I can’t see the demand for health care ever falling.
Through biological research we’re diagnosing more, and sooner, and also treating more. We’re also living for longer, which means more diseases seeing as so many are age-related. We’re not even living well, which means more lifestyle-related diseases. The keyword is ‘more’. There are more and more reasons to demand more and more health care.
Health care is also getting more expensive (another ‘more’). People think it’s because of ageing populations. In fact, health care is getting more expensive because the industry is charging more. Health care is more expensive because health care has decided to be more expensive.
When I was the Physician Editor of TEDMED I thought I was going to see examples of how we’ll cope with this unstoppable growth in demand. But of the 1600 nominations I reviewed for the stage programme only three offered any promise. What the three were doesn’t matter. What matters is the state of thinking and innovation in health care.
Given the colossal size of the problem why are our ideas so small?
In early 2013 I set about trying to understand this. I spoke to as many people as possible and shared what I learnt through a blog. I saw it as an ’exploration’ because it seemed clear to me that no one has all the answers. Some people think they do and yet their wisdom is based only on theory. That’s not enough for me; I want to see working examples in the messiness of the real world.
Fast forward to today and I have learnt a lot (including the need to keep learning). A physician leader told me unequivocally that health care doesn’t have the answers. A nurse told me patients see their diseases differently to health care professionals. A community activist told me that health care professionals often fail to understand how their advice runs counter to people's cultures.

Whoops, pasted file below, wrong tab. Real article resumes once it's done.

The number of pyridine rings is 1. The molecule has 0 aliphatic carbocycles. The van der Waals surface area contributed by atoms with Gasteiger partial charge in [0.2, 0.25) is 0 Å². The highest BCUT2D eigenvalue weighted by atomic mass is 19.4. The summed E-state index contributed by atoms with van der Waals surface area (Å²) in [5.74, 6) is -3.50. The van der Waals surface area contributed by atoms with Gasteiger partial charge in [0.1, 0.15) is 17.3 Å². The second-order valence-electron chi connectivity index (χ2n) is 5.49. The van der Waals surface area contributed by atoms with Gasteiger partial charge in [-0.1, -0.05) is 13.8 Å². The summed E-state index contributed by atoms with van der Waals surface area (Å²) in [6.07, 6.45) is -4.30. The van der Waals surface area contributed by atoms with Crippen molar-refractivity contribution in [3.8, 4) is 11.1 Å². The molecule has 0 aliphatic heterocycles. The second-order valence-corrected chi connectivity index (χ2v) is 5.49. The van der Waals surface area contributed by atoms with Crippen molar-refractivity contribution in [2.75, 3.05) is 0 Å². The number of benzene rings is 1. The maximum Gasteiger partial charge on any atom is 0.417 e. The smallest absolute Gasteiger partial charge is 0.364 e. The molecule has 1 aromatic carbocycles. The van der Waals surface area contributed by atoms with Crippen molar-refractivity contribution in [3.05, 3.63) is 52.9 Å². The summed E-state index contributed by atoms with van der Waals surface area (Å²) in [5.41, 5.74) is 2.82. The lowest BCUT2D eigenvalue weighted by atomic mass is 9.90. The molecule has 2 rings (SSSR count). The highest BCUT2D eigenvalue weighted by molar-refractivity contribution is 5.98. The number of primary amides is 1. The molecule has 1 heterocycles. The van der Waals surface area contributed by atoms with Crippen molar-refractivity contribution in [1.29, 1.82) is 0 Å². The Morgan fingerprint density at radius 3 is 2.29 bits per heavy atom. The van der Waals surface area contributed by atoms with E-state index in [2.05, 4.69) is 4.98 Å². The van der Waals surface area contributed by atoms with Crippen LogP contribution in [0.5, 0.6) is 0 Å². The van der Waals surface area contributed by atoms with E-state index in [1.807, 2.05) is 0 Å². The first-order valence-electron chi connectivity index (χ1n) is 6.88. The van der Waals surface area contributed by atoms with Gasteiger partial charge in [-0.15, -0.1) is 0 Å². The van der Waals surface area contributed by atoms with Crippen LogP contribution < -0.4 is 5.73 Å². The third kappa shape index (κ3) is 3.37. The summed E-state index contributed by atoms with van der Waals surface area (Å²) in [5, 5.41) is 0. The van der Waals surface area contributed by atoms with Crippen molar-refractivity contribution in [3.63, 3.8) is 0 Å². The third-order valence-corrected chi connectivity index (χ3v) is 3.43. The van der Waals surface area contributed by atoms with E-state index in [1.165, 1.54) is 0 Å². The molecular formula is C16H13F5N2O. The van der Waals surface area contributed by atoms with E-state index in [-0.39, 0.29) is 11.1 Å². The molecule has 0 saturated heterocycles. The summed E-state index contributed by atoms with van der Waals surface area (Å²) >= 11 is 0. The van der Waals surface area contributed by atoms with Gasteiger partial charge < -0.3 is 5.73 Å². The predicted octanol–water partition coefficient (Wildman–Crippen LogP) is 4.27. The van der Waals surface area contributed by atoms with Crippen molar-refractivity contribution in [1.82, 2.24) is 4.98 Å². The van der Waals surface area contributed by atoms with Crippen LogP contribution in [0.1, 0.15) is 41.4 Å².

There’s a disconnect between the health care system and the people it purports to serve. At the heart of this disconnect is the definition of health. The health care system has a clear, bio-medical definition that revolves around sickness. Treating it is the job of health care, preventing it is the job of public health. All sickness must be responded to. And yet in a world of chronic diseases – diseases that may become fatal in the long-term but are more nuisances in the day-to-day – they don’t necessarily sign-up to this bio-medical view of, and absolutist approach to, health.
I learnt that people can feel healthy despite the presence of disease. And I learnt this was because they have a broader definition of health. Their definition encompasses things like safety, physical functioning, financial security, emotional security, nourishing relationships, and a sense of control over one’s life. People balance their bio-medical health with their own definition of health.
I’ve become interested in how people and communities can pursue their own definition of health. Some of the people I have spoken with agreed to meet, to share their work, expose their struggles, and seek guidance from one another. This meeting lay the foundations for the Creating Health Collaborative, a community of entrepreneurs and intrapreneurs working individually to understand and create health as defined by people and communities (or ‘beyond the lens of health care’, as we say).
People ask me what the Collaborative is. Is it a think tank? A form of academia? Something for policy advocacy? The truth is I don’t know. All I know is that we need to deepen our thinking in health and I prefer that to be driven by real-world practice rather than abstract pontificating. Ultimately the Collaborative is about exploring through prototyping. If we can understand how to create ‘health beyond the lens of health care’ we may be able to establish a counterforce to the growing demand for care.
It’s not going to be easy but the time for small ideas has passed.